The ongoing COVID-19 pandemic has impacted people in many ways. One such impact involves dental health. Across the nation, many dental patients are just now returning to their dentist for routine dental care. For several months in 2020, people had only limited access to dental care as a result of COVID-19 shutdowns and restrictions. Unfortunately, this limited access to care coupled with increased personal stress has resulted in a significant increase of new dental problems. This situation is well described in the following article distributed by the Dental Morning Minute on November 7, 2020.
Many Dental Patients Experiencing Increased Decay, Other Conditions Amid Pandemic
The Palm Beach (FL) Post (10/28, Clough) reported that returning dental patients are coming in with new issues, such as “pain or soreness in their jaw, specifically their temporomandibular joint, from clenching or grinding their teeth.” In addition, some patients “neglected once-small dental problems and now are facing big issues.” Patients “who might have had a small cavity at the time may find they now require a root canal or crown to fix a diseased tooth, said Dr. Michael Starr, a Wellington dentist.”
TODAY (10/2, Breen) reported new data from the American Dental Association Health Policy Institute “indicates that there has been a rise in stress-related dental conditions, like tooth grinding and cracking, during the coronavirus pandemic.” According to “the data, which was collected by the ADA Health Policy Institute via a survey sent to thousands of U.S. dentists, responding dentists have seen cases of tooth grinding and clenching rise by 59.4%, with instances of both cracked and chipped teeth rising by 53.4% each.” There has also been “an increase in cavities, gum disease, and symptoms of temporomandibular joint dysfunction.”
WebMD (9/18, Doheny) reported that “a combination of delayed care and stress have led some dentists to see cracked teeth, sore jaws, and cavities, dentists say.”
In a Q&A with Rutgers Today (11/4, Stetler), Cecile A. Feldman, dean of the Rutgers School of Dental Medicine, discussed how the pandemic has highlighted the importance of regular, accessible dental care. “Not being able to see the dentist for months unless it was a dire emergency helped people realize how important it can be,” said Dr. Feldman. “Tooth infections that could have been caught early wound up abscessing. Patients who might have just needed a filling between visits required root canals.”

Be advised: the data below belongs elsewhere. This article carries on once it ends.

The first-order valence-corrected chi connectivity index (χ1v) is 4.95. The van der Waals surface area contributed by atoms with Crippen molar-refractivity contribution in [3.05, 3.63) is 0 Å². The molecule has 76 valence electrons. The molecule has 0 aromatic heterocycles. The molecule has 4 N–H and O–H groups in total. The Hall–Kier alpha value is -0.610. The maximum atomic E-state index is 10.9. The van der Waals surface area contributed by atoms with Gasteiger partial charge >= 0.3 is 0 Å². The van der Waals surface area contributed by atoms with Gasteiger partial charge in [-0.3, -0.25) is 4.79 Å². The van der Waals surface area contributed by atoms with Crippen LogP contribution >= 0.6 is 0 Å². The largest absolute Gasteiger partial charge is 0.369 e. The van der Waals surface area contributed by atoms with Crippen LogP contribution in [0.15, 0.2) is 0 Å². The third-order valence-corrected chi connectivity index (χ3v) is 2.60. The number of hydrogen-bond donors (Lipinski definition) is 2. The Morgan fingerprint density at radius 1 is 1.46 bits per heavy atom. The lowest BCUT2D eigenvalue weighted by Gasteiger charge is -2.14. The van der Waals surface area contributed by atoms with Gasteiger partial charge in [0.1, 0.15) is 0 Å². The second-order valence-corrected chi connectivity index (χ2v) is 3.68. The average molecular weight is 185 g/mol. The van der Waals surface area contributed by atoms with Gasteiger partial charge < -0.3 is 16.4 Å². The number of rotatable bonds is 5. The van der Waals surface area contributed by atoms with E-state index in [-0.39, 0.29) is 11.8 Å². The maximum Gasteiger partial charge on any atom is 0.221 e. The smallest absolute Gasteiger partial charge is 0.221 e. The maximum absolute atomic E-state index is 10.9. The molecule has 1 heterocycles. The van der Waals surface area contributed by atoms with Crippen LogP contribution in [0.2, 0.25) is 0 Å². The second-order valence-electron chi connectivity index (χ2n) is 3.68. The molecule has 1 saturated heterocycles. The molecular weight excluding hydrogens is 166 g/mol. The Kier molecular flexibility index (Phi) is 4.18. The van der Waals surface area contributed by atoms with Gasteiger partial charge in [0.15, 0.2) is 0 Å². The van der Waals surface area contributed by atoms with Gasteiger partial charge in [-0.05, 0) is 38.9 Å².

At Bushnell Family & Cosmetic Dentistry, we have also noticed an increase in dental related problems during these times. Many of these problems are associated with bruxism which involves clenching and grinding of the teeth. This condition is more common during periods of increased personal stress. Bruxism can often lead to cracked or broken teeth, as well as, jaw joint problems.
Another area of increased problems that we have seen involves a higher incidence of periodontal disease and gum related problems. Many patients are well beyond their normal teeth cleaning intervals. This often leads to increased cases of gingivitis and periodontitis. Gingivitis is typically reversible but periodontitis can result in permanent damage to the supporting bone around your teeth.
Our recommendation at Bushnell Family & Cosmetic Dentistry is to resume your routine dental care as soon as possible. This will enable us to diagnose and treat, if necessary, any new dental problems that you might have. Bushnell Family & Cosmetic Dentistry is taking extra measures during the pandemic to ensure that your visit is a safe one. All of our patients are screened, including a body temperature scan, upon entering our facility. All of our team members are also screened at the start of each day. Additional protective barriers have been installed and additional protective protocols have been incorporated throughout the office. Additionally, we offer you a virtual reception area where you can notify us of your arrival at our facility and stay in your vehicle. When we are ready to treat you, we will notify you and you can go directly to your personal treatment room.
We are here for you during these difficult times. Please contact our office to schedule an appointment or should you have any questions. Stay safe and keep your mouth healthy!